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VietNamNews

Improve implementation of tobacco tax policies, ASEAN urged

Update: July, 25/2017 - 18:15
Cigarettes are becoming more affordable in ASEAN countries. — Photo mt.gov.vn
Viet Nam News

HÀ NỘI — ASEAN governments should do more to make their tobacco tax policies more effective, not only for health reasons but also for the budget generation.

This was the recommendation under the tobacco tax index issued by the Southeast Asia Tobacco Control Alliance (SEATCA).

The index was released during a regional workshop on strengthening tobacco tax administration in Siem Reap recently, which was attended by tobacco tax experts from ASEAN countries, including Việt Nam, Cambodia, Indonesia, Laos and Myanmar.

The index tracked progress of the tobacco tax policy against WHO FCTC Article 6 Guidelines and showed that while some countries have made significant progress in formulating and implementing tobacco tax policies, the region as a whole has advanced at a slow pace in the past few years, outpaced by economic and income growth.

According to the index, cigarettes are becoming more affordable in ASEAN countries.

Thailand currently has the highest tax burden as a percentage of retail price (70 per cent), followed closely by Singapore (66.2 per cent) and Brunei (62 per cent). In contrast, countries with the lowest tax burdens are Cambodia (25-31.1 per cent) and Laos (16-19.7 per cent).

Việt Nam, Laos, the Philippines and Thailand have successfully earmarked tobacco excise revenue for tobacco control, health promotion and universal healthcare.

Only four (Brunei, the Philippines, Malaysia and Singapore) out of the 10 ASEAN countries tax all tobacco products in a comparable manner.

Sophapan Ratanachena, SEATCA’s Tobacco Tax Programme Manager, said most countries had no long-term tobacco tax policies with regularly adjusted fiscal and public health targets.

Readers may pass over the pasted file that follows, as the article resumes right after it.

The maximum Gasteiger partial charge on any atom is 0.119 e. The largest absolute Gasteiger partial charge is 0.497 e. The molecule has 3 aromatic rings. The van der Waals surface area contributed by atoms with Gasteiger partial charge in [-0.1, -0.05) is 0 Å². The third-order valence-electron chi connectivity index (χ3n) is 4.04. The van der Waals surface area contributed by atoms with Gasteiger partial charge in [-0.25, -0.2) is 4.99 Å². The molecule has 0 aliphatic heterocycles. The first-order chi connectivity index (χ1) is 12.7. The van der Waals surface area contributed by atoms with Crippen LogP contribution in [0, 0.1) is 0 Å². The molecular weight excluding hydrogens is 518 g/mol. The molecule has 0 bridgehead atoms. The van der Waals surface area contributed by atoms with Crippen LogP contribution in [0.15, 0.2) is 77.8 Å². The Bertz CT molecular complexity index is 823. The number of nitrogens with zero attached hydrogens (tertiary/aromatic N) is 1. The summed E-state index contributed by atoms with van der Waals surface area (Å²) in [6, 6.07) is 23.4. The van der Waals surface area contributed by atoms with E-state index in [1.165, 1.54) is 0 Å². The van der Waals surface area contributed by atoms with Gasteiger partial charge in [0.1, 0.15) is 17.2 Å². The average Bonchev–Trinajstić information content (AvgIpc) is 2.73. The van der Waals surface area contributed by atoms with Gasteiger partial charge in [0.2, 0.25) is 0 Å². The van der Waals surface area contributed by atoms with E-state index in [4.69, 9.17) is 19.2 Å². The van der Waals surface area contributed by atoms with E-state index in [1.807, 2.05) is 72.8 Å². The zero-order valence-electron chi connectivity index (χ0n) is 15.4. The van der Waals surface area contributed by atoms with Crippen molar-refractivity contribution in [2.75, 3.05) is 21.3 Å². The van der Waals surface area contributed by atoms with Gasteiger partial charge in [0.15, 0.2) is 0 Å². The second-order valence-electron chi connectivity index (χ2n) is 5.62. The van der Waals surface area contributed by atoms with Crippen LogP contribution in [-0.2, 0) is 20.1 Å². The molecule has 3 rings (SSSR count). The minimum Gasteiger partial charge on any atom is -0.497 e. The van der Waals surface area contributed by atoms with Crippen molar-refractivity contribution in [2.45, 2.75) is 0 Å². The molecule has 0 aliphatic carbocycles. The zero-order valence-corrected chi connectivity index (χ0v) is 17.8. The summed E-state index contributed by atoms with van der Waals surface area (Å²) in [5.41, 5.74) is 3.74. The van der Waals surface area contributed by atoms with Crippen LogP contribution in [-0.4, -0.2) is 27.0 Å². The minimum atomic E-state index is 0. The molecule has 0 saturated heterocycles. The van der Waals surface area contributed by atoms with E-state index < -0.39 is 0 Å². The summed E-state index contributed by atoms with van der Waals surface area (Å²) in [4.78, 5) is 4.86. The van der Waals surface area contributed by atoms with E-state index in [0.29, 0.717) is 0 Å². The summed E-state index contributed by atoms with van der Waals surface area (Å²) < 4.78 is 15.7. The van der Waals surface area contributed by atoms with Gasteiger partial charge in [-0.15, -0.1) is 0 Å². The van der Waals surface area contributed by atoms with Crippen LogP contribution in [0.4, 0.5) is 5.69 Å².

“The major obstacles in some countries are the ineffective tobacco tax structures (such as Indonesia’s multi-tiered system or those with purely ad valorem tax systems), weak tax administration and tobacco industry interference to weaken tax policy or reduce tax collection efforts,” Ratanachena said.

Based on international guidelines, the report urged ASEAN governments to implement long-term tobacco tax policies that include public health targets, apply a uniform specific tax system or a mixed system with a minimum specific tax floor and tax all tobacco products in a comparable way.

The governments should ask tobacco companies to periodically submit detailed financial reports; establish a tracking and tracing system, including fiscal markings with a unique identifier, to reduce the risk and assist in investigation of illicit trade; prohibit tax-free or duty-free tobacco products; and implement a code of conduct for all government ministries and officials that prohibits unnecessary government interaction with the industry.

“Legislating substantial tax increases, strengthening tobacco tax administration and protecting tax policy from tobacco industry interference are equally important for saving lives, raising revenue and controlling illicit trade,” Ratanachena said.

“This was echoed in a resolution adopted in June 2017 by the United Nations Economic and Social Council that not only gives due attention to the Addis Ababa Action Agenda, which recognises that tobacco taxation can be an effective and important means to reduce tobacco consumption and healthcare costs and represents a revenue stream for financing development in many countries, but also encourages UN agencies to develop and implement policies on preventing tobacco industry interference to ensure a consistent and effective separation between the activities of the United Nations system and those of the tobacco industry,” she added.

At the meeting, participants exchanged information, expertise and best practices in the management of tobacco taxes, identifying gaps and ways to strengthen the administration of tobacco taxes in ASEAN. — VNS

 

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